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  • 25.
    Argatov, Ivan
    Malmö University, Faculty of Technology and Society (TS), Department of Materials Science and Applied Mathematics (MTM).
    On the Size Effects in Indentation Testing of Elastic Functionally-graded Materials2019In: New Achievements in Continuum Mechanics and Thermodynamics: A Tribute to Wolfgang H. Müller / [ed] Bilen Emek Abali, Holm Altenbach, Francesco dell'Isola, Victor A. Eremeyev, Andreas Öchsner, Springer, 2019, p. 17-28Chapter in book (Refereed)
    Abstract [en]

    The size effect in the small-scale indentation testing is studied for a functionally-graded material (FGM) whose shear elastic modulus varies according to the exponential law. Under the simplifying assumption of zero Poisson’s ratio, the asymptotic model of the indentation stiffness for an axisymmetric frictionless indenter is developed in the case when the contact radius is small compared to the inhomogeneity characteristic size. The so-called sample size effect is considered on the example of a simply supported FGM plate indented at the center of its top surface. A certain range of applicability of the first-order asymptotic models has been established by comparison with the approximate analytical solution available in the literature.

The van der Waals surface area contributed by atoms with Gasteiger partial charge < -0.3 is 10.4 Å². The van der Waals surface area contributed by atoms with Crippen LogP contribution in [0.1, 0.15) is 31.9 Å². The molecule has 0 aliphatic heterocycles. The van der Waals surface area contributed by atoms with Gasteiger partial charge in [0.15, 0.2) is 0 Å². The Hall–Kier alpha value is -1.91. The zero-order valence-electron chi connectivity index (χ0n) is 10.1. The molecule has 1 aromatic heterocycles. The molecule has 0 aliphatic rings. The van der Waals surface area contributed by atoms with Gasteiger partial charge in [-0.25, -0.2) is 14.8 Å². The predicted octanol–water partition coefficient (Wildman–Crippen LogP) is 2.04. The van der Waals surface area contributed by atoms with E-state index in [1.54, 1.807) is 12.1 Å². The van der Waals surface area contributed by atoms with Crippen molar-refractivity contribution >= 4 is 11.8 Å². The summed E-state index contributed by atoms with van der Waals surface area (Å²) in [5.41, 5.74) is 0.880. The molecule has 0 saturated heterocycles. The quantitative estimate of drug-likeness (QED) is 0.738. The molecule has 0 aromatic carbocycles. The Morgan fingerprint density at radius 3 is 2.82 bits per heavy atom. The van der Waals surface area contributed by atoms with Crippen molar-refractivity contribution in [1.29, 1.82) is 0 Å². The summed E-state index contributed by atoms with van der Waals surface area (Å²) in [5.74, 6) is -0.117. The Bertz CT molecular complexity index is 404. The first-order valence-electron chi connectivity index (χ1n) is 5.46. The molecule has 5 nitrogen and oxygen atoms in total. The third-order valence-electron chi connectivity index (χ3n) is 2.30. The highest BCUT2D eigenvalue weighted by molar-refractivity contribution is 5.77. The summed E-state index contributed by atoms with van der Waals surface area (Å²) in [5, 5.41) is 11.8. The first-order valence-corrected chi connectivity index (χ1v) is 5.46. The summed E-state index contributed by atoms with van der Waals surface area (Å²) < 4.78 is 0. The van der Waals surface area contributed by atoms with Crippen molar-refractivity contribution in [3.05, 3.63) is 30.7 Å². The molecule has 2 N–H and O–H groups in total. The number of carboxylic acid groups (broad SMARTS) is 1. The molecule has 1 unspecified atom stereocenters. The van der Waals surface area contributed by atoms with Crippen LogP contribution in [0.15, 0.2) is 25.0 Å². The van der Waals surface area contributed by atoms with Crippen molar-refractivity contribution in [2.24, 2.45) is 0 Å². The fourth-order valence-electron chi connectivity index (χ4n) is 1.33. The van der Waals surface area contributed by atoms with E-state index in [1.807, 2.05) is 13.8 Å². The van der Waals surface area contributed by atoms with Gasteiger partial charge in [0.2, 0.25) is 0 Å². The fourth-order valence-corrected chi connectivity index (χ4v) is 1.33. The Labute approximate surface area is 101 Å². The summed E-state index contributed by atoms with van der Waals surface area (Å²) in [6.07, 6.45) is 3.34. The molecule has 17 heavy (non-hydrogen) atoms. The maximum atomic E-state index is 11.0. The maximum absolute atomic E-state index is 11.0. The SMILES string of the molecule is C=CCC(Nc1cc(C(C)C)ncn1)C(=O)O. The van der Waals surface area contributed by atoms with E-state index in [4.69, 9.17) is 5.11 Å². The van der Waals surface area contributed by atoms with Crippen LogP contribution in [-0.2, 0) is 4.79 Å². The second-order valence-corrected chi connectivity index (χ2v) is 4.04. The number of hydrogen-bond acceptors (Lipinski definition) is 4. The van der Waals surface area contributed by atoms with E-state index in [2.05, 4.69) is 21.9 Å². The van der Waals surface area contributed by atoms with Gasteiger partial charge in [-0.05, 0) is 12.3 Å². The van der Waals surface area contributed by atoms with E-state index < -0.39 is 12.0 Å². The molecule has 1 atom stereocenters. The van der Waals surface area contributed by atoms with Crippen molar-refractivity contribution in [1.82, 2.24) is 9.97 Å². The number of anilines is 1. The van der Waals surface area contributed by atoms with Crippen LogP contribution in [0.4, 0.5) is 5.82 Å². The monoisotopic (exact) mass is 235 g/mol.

• 26.
    Argatov, Ivan I
    Malmö University, Faculty of Technology and Society (TS), Department of Materials Science and Applied Mathematics (MTM).
    A scalar prototype problem of deep abrasive drilling with an infinite free boundary: an asymptotic modeling study2019In: Journal of Engineering Mathematics, ISSN 0022-0833, E-ISSN 1573-2703, Vol. 118, no 1, p. 29-41Article in journal (Refereed)
    Abstract [en]